Document Type



Doctor of Philosophy


Psychology, Clinical-Community

Date of Defense


Graduate Advisor

Kamila White


Kamila White, Ph.D.

Steven Bruce, Ph.D.

Ann Steffen, Ph.D.

Philip Ludbrook, M.D.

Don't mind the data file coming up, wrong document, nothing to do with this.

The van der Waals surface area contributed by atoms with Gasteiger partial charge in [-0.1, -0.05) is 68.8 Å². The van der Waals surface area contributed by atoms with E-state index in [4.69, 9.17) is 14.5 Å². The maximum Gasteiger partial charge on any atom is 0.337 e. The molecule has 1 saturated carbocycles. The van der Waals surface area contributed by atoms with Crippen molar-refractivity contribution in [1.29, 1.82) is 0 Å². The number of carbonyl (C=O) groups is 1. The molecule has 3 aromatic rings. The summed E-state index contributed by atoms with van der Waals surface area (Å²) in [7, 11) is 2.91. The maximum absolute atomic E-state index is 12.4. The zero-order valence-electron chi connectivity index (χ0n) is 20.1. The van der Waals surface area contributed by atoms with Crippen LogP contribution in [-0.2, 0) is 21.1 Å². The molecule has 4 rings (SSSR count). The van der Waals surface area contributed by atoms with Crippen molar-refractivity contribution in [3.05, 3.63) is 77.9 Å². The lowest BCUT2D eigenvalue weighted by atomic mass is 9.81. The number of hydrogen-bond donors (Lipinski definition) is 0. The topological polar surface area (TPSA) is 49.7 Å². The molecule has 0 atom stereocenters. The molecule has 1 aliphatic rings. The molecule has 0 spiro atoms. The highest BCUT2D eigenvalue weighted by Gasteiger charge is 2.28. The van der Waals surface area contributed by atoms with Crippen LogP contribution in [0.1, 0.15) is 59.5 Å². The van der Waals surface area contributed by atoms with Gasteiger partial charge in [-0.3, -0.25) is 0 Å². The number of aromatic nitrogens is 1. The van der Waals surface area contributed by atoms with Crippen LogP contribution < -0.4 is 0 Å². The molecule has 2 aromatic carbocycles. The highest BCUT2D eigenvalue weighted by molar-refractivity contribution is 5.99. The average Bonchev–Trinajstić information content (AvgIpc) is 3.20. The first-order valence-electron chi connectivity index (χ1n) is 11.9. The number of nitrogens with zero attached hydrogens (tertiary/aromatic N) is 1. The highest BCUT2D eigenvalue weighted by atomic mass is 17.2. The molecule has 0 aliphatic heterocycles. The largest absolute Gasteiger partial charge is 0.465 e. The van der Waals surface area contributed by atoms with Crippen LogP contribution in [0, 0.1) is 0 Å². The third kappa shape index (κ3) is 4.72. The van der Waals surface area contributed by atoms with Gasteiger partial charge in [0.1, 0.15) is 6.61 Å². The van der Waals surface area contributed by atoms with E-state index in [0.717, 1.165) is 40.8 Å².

Adults with congenital heart disease (ACHD) are a new and growing medical population. While medical interventions previously focused on reducing rates of infant mortality, current research suggests increased risk of premature mortality in ACHD may be partially due to acquired cardiovascular disease. One lifestyle intervention to reduce acquired cardiovascular risk is physical activity. Physical activity has been supported in the research as a safe, efficacious, and tolerable intervention for many ACHD; however, most patients do not engage in recommended levels of physical activity. The purpose of this study was to investigate psychological factors related to physical activity in ACHD. Participants were recruited from social media websites and research groups for ACHD. Results indicate approximately three-quarters of the total sample achieved or exceeded physical activity guidelines. A majority of participants reported prior conversations with their treating medical providers about risk for acquired cardiovascular disease and physical activity. Each psychological factor, including cognitive and emotional factors, was significantly related to physical activity except perceived susceptibility to cardiovascular disease and heart-focused attention. A hierarchical linear regression suggests Protection Motivation Theory is an appropriate theoretical framework to conceptualize physical activity in ACHD. These findings can inform patient self-management of disease and acquired disease prevention as part of comprehensive ACHD healthcare.